The tread of making movies based on popular toy properties would never stop, regardless of how it’ll turn out in the end. Though there’s a possibility to gain a new and refreshing audience to get onboard just like those who grew up with them in the ’80s or ’90s. But if anyone of us thought the $175 million adaptation of G.I. Joe: The Rise of Cobra would save the drought of the summer movie season of 2009, maybe it’s best to look somewhere else.
What’s the Story: Armed with the latest in military and spy technology, the team of elite soldiers known as G.I. Joe travel around the globe to wherever their services are needed. In their latest assignment Gen. Hawk (Dennis Quaid), Duke (Channing Tatum) and the rest of the G.I. Joe team take on Destro (Christopher Eccleston), a corrupt arms dealer, and fight the growing threat of the mysterious Cobra organization.
Anybody who was obsessed with all things action when they were a kid must’ve been in love with G.I. Joe: A Real American Hero when talking about the collection of action figures, the television series of the same name airing on Saturday mornings, or the Marvel comics that knows how to put the “can” in American. It had never associated me with them. Talks about making the movie come to life came about for years with fresh ideas in hand, and it was Transformers‘ success at the box office that Hasbro pushed this reality forward.
But one question has to be answered: Was anyone looking forward to this? Just from re-watching the trailers, I wouldn’t be shocked if the level of interest went down when thinking this looks like nothing that came to mind. Even when I was 13-years-old, I didn’t care too much about it thought it was alright when I saw it opening weekend. Now watching it for the first time in 12 years, I thought about turning it off because holy pork chop sandwiches, G.I. Joe: The Rise of Cobra is one gigantic mess that shouldn’t have its defenders.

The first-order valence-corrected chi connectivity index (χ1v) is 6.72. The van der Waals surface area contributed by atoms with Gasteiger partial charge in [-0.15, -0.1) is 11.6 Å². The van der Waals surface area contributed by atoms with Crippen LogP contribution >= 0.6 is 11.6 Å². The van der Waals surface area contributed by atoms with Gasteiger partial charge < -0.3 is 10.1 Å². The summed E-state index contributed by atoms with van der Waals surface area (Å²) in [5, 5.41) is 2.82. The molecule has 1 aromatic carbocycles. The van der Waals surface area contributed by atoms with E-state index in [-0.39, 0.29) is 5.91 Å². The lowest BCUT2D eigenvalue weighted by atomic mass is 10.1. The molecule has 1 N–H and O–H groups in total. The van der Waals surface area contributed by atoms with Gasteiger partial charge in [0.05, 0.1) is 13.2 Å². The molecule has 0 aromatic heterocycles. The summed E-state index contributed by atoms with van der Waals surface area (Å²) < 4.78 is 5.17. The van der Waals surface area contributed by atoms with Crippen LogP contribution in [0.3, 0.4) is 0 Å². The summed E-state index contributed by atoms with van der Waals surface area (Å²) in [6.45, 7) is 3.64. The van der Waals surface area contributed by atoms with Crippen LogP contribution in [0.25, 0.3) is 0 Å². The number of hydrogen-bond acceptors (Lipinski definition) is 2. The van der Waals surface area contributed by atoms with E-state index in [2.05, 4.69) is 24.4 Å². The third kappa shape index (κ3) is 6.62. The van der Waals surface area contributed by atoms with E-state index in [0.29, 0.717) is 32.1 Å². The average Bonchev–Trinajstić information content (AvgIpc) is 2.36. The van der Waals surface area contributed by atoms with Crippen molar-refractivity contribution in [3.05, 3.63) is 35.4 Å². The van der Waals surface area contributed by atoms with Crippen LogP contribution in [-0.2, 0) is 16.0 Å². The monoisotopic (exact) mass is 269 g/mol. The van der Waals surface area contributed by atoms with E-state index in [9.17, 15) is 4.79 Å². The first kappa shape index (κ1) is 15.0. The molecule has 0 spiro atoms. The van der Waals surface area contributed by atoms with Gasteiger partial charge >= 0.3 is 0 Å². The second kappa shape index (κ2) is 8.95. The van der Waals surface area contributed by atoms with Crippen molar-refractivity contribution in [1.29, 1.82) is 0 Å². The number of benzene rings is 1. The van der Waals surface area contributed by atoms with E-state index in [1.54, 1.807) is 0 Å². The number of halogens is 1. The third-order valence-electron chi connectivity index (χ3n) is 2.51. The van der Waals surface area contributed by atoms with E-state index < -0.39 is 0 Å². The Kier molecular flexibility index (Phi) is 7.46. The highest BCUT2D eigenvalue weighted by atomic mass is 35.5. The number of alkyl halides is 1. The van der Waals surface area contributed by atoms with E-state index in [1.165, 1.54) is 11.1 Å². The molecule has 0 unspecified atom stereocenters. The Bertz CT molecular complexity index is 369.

To be clear, I wasn’t expecting high art when all it can do is go up after the studio made us all feel disgusted after watching Transformers: Revenge of the Fallen. All I wanted was to experience is a fun and adventurous movie with some familiar characters. But it was like this was destined for teenage boys who went into this not expecting to be bored with a lot of stuff going about. Director Stephen Sommers (The Mummy, Van Helsing) clearly wasn’t a fan of the property, so he and his trio of writers, including Stuart Beattie (Collateral), threw these characters with an over-the-top action movie that doesn’t even try to be like a G.I. Joe movie. Even I knew little before walking in and I felt they explored the lure insultingly and more it convoluted and cartoony. Does Sommers offer some goofiness aspects that made the cartoon and toys ridiculous? Somewhat, but it could’ve been cooler; that’s all I’m asking.
It was like it briefly inspired him to be like Michael Bay and determined to make a G.I. Joe movie that doesn’t take itself seriously. You can see where he thought to take all the joy out and deliver a piece of trash entertainment that will have people leave the heart or watch something else.